The Leadenhall Building is a 50-storey tower opposite Lloyd’s of London and rises to a height of 224.5 metres (802 feet). Its slender form creates its own distinctive profile within an emerging cluster of tall buildings in this part of the City of London. The building’s tapering profile is prompted by a requirement to respect views of St Paul’s Cathedral, in particular from Fleet Street. The tower’s design ensures that from this key vantage point the cathedral’s dome is still framed by a clear expanse of sky.
The office floors are designed to meet the highest quality office space standards taking the form of rectangular floor plates which progressively diminish in depth towards the apex. Instead of a traditional central core providing structural stability, the building employs a full perimeter braced tube which defines the edge of the office floor plates and creates stability
under wind loads. The circulation and servicing core is located in a detached north-facing tower, containing colour-coded passenger and goods lifts, service risers and on-floor plant and WCs.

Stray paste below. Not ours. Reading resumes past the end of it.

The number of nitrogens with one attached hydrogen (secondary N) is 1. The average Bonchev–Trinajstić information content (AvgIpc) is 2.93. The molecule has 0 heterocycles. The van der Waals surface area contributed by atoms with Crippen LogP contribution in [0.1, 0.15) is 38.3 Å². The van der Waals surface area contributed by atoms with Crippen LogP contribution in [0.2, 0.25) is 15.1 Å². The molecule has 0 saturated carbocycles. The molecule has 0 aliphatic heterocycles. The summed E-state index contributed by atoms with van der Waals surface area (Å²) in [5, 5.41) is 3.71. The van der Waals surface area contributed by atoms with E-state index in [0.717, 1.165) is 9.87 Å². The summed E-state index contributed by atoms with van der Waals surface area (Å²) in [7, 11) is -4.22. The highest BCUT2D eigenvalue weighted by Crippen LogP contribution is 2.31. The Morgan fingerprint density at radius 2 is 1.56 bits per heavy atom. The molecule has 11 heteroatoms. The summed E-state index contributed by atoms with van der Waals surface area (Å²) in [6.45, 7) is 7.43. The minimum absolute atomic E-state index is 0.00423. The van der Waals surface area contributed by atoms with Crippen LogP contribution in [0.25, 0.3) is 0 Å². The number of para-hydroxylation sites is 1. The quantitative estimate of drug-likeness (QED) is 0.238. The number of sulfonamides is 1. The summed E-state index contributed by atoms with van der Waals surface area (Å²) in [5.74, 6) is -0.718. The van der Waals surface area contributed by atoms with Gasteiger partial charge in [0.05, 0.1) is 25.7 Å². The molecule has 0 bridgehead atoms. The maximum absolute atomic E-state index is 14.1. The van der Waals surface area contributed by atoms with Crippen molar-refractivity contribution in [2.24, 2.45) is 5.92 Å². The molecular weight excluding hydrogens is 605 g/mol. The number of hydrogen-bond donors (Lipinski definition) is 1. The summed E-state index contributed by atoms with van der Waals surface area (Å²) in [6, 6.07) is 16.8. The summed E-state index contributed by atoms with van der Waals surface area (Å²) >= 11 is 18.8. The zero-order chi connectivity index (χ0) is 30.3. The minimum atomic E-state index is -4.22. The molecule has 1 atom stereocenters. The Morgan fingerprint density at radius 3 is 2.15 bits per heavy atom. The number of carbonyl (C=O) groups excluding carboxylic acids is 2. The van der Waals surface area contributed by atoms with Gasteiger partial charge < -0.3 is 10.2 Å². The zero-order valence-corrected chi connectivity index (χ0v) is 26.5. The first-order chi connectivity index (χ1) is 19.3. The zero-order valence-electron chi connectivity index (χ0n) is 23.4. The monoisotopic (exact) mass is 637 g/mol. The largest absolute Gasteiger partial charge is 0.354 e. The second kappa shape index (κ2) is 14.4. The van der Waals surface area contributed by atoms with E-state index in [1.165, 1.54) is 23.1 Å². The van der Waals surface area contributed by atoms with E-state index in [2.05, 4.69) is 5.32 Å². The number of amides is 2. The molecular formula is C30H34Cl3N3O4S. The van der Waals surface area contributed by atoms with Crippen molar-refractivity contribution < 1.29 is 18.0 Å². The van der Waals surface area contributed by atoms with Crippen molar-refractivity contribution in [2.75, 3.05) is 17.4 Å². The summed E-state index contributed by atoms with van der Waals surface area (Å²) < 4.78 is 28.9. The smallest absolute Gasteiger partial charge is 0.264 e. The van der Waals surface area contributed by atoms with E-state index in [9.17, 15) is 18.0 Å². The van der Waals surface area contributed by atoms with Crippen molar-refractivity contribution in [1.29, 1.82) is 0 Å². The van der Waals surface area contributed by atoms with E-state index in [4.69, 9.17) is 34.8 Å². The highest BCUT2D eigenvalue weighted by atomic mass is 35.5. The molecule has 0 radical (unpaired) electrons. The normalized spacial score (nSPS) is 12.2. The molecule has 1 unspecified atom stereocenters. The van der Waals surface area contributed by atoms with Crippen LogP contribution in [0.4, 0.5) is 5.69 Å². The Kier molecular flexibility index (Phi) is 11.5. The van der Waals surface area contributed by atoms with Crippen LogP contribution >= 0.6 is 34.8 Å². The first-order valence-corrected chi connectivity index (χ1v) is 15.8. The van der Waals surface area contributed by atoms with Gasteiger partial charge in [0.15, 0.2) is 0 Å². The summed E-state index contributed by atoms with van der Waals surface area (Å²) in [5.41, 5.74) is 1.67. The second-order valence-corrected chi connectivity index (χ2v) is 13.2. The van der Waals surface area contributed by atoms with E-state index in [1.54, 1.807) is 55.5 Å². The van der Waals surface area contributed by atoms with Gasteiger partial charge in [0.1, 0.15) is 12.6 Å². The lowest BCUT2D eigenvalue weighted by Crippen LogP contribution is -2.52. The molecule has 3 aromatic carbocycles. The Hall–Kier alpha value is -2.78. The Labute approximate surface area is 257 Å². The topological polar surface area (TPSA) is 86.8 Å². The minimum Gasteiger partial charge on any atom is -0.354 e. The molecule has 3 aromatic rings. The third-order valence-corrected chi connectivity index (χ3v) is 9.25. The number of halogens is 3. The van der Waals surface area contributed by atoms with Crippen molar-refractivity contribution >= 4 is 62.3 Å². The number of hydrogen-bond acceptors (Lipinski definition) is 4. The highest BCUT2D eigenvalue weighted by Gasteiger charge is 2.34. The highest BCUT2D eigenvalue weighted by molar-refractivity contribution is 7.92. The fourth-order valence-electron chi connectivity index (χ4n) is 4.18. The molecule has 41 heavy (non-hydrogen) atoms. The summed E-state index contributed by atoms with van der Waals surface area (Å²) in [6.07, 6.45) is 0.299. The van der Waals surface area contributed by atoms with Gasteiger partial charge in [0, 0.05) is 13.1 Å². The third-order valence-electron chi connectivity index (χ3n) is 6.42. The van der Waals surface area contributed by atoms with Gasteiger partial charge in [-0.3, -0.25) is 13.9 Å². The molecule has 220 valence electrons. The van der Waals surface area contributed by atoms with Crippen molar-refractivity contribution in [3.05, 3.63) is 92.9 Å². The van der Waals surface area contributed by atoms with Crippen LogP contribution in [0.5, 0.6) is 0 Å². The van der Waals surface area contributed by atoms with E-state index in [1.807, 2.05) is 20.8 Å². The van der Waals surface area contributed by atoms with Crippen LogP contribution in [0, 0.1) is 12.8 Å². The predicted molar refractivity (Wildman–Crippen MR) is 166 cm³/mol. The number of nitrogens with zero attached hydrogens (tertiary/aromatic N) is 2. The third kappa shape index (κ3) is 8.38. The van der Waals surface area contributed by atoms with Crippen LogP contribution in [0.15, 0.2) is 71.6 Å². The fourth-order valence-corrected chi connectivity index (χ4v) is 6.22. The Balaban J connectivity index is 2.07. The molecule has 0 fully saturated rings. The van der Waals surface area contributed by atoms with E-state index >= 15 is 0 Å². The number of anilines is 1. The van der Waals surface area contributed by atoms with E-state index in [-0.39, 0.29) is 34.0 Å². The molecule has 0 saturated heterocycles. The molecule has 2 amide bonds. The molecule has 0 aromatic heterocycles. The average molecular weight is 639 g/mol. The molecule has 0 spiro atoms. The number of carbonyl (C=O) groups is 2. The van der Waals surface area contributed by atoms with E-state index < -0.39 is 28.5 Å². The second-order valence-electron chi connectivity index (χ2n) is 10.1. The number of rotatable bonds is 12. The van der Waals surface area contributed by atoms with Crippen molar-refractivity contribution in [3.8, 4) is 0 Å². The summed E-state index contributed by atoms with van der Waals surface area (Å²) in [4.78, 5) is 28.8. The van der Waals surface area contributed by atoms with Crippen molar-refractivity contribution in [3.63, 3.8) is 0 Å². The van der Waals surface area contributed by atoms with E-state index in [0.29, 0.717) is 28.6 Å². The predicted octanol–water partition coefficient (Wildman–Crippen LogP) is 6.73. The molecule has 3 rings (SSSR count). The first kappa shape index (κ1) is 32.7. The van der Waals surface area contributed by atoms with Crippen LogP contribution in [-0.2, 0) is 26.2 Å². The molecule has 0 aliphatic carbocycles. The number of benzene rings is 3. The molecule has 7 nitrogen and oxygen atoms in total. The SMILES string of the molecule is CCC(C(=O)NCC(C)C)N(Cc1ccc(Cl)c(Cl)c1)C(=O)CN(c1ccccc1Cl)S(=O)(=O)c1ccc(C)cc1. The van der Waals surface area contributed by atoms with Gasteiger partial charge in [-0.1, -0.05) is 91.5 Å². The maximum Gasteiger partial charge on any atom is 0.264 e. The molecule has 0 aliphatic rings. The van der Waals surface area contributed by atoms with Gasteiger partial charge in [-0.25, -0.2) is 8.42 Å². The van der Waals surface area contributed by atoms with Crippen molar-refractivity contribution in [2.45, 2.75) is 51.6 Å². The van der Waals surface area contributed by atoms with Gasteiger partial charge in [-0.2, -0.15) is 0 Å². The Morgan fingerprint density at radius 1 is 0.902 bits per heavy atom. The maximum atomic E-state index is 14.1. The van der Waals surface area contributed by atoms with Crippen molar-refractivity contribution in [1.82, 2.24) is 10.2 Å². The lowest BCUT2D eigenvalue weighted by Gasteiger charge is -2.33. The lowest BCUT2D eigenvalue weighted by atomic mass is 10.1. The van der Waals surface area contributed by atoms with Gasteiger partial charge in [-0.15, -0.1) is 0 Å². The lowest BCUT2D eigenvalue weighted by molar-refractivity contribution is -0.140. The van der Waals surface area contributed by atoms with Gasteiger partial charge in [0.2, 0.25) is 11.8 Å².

The building’s envelope expresses the diversity of what it encloses, reinforcing the composition and providing legibility to the primary elements. Although the tower occupies the entire site, the scheme delivers an unprecedented allocation of public space – the lower levels are recessed on a raking diagonal to create a spectacular, sun-lit seven-storey high space complete with shops, and soft landscaped public space.
This public space offers a half-acre extension to the adjacent piazza of St Helen’s Square and provides a rare breathing space within the dense urban character of the City of London.